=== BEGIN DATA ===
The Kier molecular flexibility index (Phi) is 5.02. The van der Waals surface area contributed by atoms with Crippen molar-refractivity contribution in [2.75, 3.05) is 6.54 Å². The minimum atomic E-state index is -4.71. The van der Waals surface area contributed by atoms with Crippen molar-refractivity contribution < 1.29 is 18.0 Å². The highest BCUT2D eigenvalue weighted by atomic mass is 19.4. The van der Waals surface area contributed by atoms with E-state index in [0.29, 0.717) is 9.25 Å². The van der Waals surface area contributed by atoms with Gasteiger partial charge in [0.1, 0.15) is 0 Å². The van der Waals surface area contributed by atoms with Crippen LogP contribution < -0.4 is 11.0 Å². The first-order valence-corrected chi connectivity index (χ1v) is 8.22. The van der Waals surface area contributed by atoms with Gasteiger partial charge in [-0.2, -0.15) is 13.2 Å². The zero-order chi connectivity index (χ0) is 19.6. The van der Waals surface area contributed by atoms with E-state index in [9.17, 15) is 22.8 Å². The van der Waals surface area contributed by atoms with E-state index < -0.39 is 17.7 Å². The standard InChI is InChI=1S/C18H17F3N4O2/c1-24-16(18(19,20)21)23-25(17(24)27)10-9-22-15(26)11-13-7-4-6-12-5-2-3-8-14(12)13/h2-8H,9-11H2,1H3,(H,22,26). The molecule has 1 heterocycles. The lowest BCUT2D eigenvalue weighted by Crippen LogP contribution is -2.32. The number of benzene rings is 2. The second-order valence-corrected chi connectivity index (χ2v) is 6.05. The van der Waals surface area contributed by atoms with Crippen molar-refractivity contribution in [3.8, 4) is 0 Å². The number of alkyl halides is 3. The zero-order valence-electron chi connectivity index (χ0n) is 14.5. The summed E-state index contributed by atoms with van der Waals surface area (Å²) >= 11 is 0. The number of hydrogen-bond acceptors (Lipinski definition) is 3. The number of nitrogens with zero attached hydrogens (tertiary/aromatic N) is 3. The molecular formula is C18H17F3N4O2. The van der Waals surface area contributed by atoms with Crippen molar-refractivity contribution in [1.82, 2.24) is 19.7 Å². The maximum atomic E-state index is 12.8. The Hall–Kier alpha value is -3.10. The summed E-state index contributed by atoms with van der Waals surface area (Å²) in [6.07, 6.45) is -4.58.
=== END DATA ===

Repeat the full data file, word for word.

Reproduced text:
The Kier molecular flexibility index (Phi) is 5.02. The van der Waals surface area contributed by atoms with Crippen molar-refractivity contribution in [2.75, 3.05) is 6.54 Å². The minimum atomic E-state index is -4.71. The van der Waals surface area contributed by atoms with Crippen molar-refractivity contribution < 1.29 is 18.0 Å². The highest BCUT2D eigenvalue weighted by atomic mass is 19.4. The van der Waals surface area contributed by atoms with E-state index in [0.29, 0.717) is 9.25 Å². The van der Waals surface area contributed by atoms with Gasteiger partial charge in [0.1, 0.15) is 0 Å². The van der Waals surface area contributed by atoms with Crippen LogP contribution < -0.4 is 11.0 Å². The first-order valence-corrected chi connectivity index (χ1v) is 8.22. The van der Waals surface area contributed by atoms with Gasteiger partial charge in [-0.2, -0.15) is 13.2 Å². The zero-order chi connectivity index (χ0) is 19.6. The van der Waals surface area contributed by atoms with E-state index in [9.17, 15) is 22.8 Å². The van der Waals surface area contributed by atoms with E-state index < -0.39 is 17.7 Å². The standard InChI is InChI=1S/C18H17F3N4O2/c1-24-16(18(19,20)21)23-25(17(24)27)10-9-22-15(26)11-13-7-4-6-12-5-2-3-8-14(12)13/h2-8H,9-11H2,1H3,(H,22,26). The molecule has 1 heterocycles. The lowest BCUT2D eigenvalue weighted by Crippen LogP contribution is -2.32. The number of benzene rings is 2. The second-order valence-corrected chi connectivity index (χ2v) is 6.05. The van der Waals surface area contributed by atoms with Crippen molar-refractivity contribution in [3.8, 4) is 0 Å². The number of alkyl halides is 3. The zero-order valence-electron chi connectivity index (χ0n) is 14.5. The summed E-state index contributed by atoms with van der Waals surface area (Å²) >= 11 is 0. The number of hydrogen-bond acceptors (Lipinski definition) is 3. The number of nitrogens with zero attached hydrogens (tertiary/aromatic N) is 3. The molecular formula is C18H17F3N4O2. The van der Waals surface area contributed by atoms with Crippen molar-refractivity contribution in [1.82, 2.24) is 19.7 Å². The maximum atomic E-state index is 12.8. The Hall–Kier alpha value is -3.10. The summed E-state index contributed by atoms with van der Waals surface area (Å²) in [6.07, 6.45) is -4.58.